Cabrillo Stage gets into the swing of things this summer with The Full Monty (June 24–July 17), the hilarious story of six out-of-work steelworkers who decide to bare it all for some quick cash. The musical The Last Five Years (July 8–Aug. 14) follows a five-year marriage between a writer and an actress, from first date to breakup, juxtaposing early hopes with late disappointments. The Tony Award–winning musical Hairspray (July 22–Aug.14) dives into 1962 Baltimore, where teenaged Tracy Turnblad goes from misfit to celebrity overnight. www.cabrillostage.com.
Articles by Maria Grusauskas
The field day outing that sounds like a Jamba Juice flavor fell, happily, on a sunny day at UCSC Farm. Hosted by Life Lab’s youth empowerment group, Food, What?!, the fourth annual Strawberry Blast took 300 middle and high school students from Santa Cruz County on a food education free-for-all on May 12, exposing surprising realities behind the food we eat and the equally surprising need for such outings.
The Makers are getting ready. From basements and scattered warehouses in the Oakland hills all the way down to garages in Santa Cruz, they’re putting the finishing touches on their projects for the fast-approaching Maker Faire 2011. Once described as “Burning man without the nudity,” the extravaganza of invention and self-expression poised to erupt on the San Mateo County Fairgrounds May 21-22 is the largest do-it-yourself fair in the world. Underwater robots, colossal sculptures you can climb inside and control, land sharks—the possibilities are mind-blowing when the number of crafters, engineers and inventors participating is over 600.
A year ago, Arizona passed its controversial law SB 1070, making it a crime for immigrants not to carry documentation at all times and making it illegal for any citizen to hire, shelter or transport illegal immigrants.
Ever since their four children were young, Lauro Navarro and his wife, Yolanda, dreamed of building a house for their family and grandchildren. In 2000 they bought a three-acre plot of land in Royal Oaks, near Aromas, and in 2007 they finished building their house. Now they are one of 299 families in Santa Cruz County who have lost their home to foreclosures this year.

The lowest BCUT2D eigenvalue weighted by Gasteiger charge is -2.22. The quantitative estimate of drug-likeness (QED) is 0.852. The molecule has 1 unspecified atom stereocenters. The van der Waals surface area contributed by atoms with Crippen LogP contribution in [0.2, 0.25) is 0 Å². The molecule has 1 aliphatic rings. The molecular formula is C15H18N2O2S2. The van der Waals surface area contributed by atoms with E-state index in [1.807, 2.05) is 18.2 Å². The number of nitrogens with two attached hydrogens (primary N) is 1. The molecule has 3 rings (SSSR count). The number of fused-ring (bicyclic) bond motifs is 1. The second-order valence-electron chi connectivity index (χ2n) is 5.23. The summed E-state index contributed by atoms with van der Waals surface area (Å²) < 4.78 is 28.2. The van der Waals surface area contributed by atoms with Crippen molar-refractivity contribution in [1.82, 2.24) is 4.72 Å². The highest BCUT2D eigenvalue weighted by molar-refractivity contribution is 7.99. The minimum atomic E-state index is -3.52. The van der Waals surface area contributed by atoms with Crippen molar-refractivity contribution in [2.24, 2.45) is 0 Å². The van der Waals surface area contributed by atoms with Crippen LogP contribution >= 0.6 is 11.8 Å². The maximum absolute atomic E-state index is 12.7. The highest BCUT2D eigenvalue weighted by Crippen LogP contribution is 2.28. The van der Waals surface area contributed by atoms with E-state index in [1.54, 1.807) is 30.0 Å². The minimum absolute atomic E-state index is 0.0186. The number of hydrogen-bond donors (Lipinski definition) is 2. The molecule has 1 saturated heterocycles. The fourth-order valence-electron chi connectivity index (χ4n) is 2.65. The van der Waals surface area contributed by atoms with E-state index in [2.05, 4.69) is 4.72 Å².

With Gov. Jerry Brown’s budget proposal on the table, higher public education is looking at a likely cut of $1.4 billion dollars—$500 million of which is slated to come from the University of California system. Protests took place across the state on March 2 in the second annual National Day of Action for Public Education. While building occupations and arrests were made at other campuses, UC-Santa Cruz remained peaceful—although hardly silent.
Local landscaper Ken Foster acquired 930 pounds of dried rose petals and decided to raffle them off to quell addition to oil and drugs in Santa Cruz. On Valentine’s Day, Foster, with the assistance of local celebrity surfer Darryl “Flea” Virostko, will raffle off the rose petals at Greenspace. A portion of the proceeds will go to Transition Santa Cruz, whose goal is to design our future to raise our quality of life independent of oil. Foster will personally arrange the petals as mulch wherever and however the the lucky winner chooses.
As a burgeoning market of detox products is only too happy to remind us, our inner workings are ripe with mysteries we might rather ignore. Our intestines, marketers tell us, are coated with petrified “gook,” parasites and toxins—but it doesn’t have to be this way. Laxative capsules and powders like “Colonblow” can see to that.
If there’s one thing Santa Cruz will let its wetsuit dry out completely for, it’s shaking what our mama gave us. This weekend, opportunities to do just that abound as Mission Plaza Park erupts into back-to-back performances of Japanese, Brazilian, Argentine, Balinese, Indian, Azteca, African, folklorico and belly dance as part of Santa Cruz’s second annual Ethnic Dance Festival.
It’s been dubbed “the largest garbage collection” by the Guinness Book of World Records for a reason. Since the annual California Coastal Cleanup Day began in 1985, volunteers have removed more than 14 million pounds of trash and recyclables from the state’s beaches and waterways, including items ranging from cigarette butts and plastic pieces to refrigerators, cars and, yes, pianos.